Living the Mission Day
2017-18: Living the Mission Day and the Action Expo
(Oct. 4, 2017)
On October 4, the whole NIS community paused our normal academic program to join together and share in a day celebrating the NIS Mission and student-driven community initiatives. We called this day the “Living the Mission Day: the Action Expo”.
This event was one of two annual ‘Community Learning Days’, and was proposed and led by a grade 11 student Aileen C, who initiated the Action Expo after recognizing that many of the student-led clubs at NIS would benefit from increased exposure and the opportunity to recruit new members. Her vision was to organize a time for students from established clubs to be seen collectively by the whole NIS community. This idea soon snowballed into something bigger - something that would feature students from Primary through Secondary reflecting on their engagement with not only the school, but also our local and global communities, and identifying the issues that are important to them. Most importantly, it would hopefully spur action.
Whether by conscious design or not, students were engaged in the learning cycle encapsulated in our school motto - inquire, inspire, impact. During the preceding weeks, they had the opportunity to reflect and share their interests, and to isolate issues of concern. Students had began their inquiry. When undertaken using the framework of the IB ‘Approaches to Learning’, purposeful inquiry extends thinking, research and communication skills. Students formulated questions, acquired new knowledge, organized data, and employed communication strategies. Similarly, our community of inquirers scaled up their understanding of the IB Learner Profile attributes Knowledgeable, Thinker and Communicator while formulating persuasive arguments, next steps, and when developing networks with students sharing similar passions across classes and grade levels.
When walking around NIS during preparation times and during Living the Mission Day itself, you could feel a buzz in the air. Students had been ‘let off the leash’ to pursue their own agendas. Excitement fed inspiration and, while there was the expected chaos associated with student-led projects, an underlying feeling of purpose was apparent. Inspired students organized themselves, managed their time, respected others, accepted responsibility, made informed choices, resolved conflict, and took on different roles within their groups. More progress was made in terms of the IB ‘Approaches to Learning’. Likewise, student growth in the IB Learner Profile attributes Open-minded, Principled, and Risk-Taker was enabled. When you feel inspired, learning is natural, incidental and purposeful. It is fun.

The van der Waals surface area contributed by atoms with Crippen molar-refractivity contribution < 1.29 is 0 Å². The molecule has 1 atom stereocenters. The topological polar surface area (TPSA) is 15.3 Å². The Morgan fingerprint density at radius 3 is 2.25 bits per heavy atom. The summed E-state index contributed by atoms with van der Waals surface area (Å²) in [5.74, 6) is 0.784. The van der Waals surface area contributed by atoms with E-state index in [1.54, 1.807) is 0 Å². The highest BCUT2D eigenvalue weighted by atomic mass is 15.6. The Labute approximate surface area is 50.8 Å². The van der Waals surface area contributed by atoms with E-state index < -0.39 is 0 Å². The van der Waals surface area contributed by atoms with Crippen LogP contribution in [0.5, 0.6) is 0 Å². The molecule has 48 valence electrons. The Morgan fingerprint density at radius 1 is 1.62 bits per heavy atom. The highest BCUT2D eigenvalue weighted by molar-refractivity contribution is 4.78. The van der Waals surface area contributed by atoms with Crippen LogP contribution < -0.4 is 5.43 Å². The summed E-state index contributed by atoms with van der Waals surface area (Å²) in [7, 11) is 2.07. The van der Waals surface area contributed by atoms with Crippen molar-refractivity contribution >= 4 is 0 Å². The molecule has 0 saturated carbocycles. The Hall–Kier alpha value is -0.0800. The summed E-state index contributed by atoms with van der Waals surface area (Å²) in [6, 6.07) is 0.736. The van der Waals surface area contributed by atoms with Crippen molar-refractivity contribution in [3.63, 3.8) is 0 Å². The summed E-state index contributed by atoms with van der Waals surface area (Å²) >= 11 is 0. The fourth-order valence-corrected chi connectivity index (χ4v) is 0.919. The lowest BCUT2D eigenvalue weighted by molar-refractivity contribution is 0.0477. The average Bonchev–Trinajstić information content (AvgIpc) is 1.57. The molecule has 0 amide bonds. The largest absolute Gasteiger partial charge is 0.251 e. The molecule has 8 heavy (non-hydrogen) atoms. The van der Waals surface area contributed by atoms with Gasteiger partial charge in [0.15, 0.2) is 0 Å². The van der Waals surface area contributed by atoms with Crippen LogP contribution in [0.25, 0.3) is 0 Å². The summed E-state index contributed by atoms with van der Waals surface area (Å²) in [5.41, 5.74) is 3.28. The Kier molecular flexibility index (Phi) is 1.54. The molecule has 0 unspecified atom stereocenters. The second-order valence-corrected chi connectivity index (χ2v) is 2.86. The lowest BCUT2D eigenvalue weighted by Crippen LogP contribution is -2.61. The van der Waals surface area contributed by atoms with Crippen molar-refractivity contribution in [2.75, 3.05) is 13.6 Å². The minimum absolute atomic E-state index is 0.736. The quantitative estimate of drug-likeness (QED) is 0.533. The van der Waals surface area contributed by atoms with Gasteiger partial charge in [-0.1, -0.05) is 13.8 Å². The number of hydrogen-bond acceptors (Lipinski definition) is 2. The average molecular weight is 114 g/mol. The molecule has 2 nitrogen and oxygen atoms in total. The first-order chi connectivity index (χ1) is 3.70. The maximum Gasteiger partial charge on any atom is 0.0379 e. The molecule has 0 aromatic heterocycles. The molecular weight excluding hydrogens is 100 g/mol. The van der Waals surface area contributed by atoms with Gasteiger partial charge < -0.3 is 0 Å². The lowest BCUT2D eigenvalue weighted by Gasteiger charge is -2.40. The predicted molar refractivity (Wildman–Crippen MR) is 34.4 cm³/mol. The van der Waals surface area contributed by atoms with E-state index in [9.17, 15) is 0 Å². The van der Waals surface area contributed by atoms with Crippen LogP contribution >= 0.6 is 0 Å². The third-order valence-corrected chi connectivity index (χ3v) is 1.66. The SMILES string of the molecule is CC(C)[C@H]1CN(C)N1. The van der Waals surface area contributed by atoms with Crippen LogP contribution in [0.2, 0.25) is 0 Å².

In addition to the impact on student learning, there was also an immeasurable impact on community well-being that can be associated with Living the Mission Day and the Action Expo. All of our established High School Service clubs, such as the Global Issues Network, Second Harvest, Plan International, Junior Red Cross, NIS Home Builders, the Japan Service Dog Association support group and the reconstituted NIS Honor Society improved their profile and furthered their cause. Similarly, the Yearbook, the student publications Dolphin Wave and Canvas, and interest groups like the Dance Club were represented.
Even more significant however, several new middle school and high school clubs and Elementary student-led groups were born. Operation Wallacea and the International Children’s Action Network (Japan) are internationally recognized and being led by highly motivated and capable NIS’ers. The Blank Noise Action Heroes Project is being championed by an NIS staff member and a middle-schooler is advocating for Doctors without Borders. Students associated with Room to Read are bridged between the elementary and middle school, and Kidzuna is continuing to grow and involve more students in reaching out to the local Shidami community and up to tsunami devastated Tohoku. Several other middle school interest groups have sprouted, likely allowing for the establishment of a single, broad middle school service blanket committee.
It was particularly exciting to see projects coming out of elementary classrooms. While they improve their own transdisciplinary ‘Approaches to Learning’, elementary students are pushing the school community to have better approaches to recycling, energy and paper use, and becoming involved in an initiative to protect endangered fireflies in Shidami through the restoration of local wetlands. The ‘buy NIS eggs for solar power’ group remains active in Grade 5. As for the IB Learner Profile, the appearance of an art therapy initiative led by another passionate Grade 5 student has opened the way for thoughtful discussion on what it means to be Reflective, Balanced and Caring.
Our experience with Living the Mission Day and the Action Expo bodes well for the future of community engagement and learning through service at NIS. Our challenge as students and teachers in a shared learning community concerned with the world is to maintain the energy on display at the Action Expo. Next year, having continued on with our initiatives, and improved our ‘Approaches to Learning’ and IB Learner Profiles, Living the Mission Day and the Action Expo will be bigger and better. Perhaps we will even be able to invite outside school participation. Thank you for this legacy, Aileen!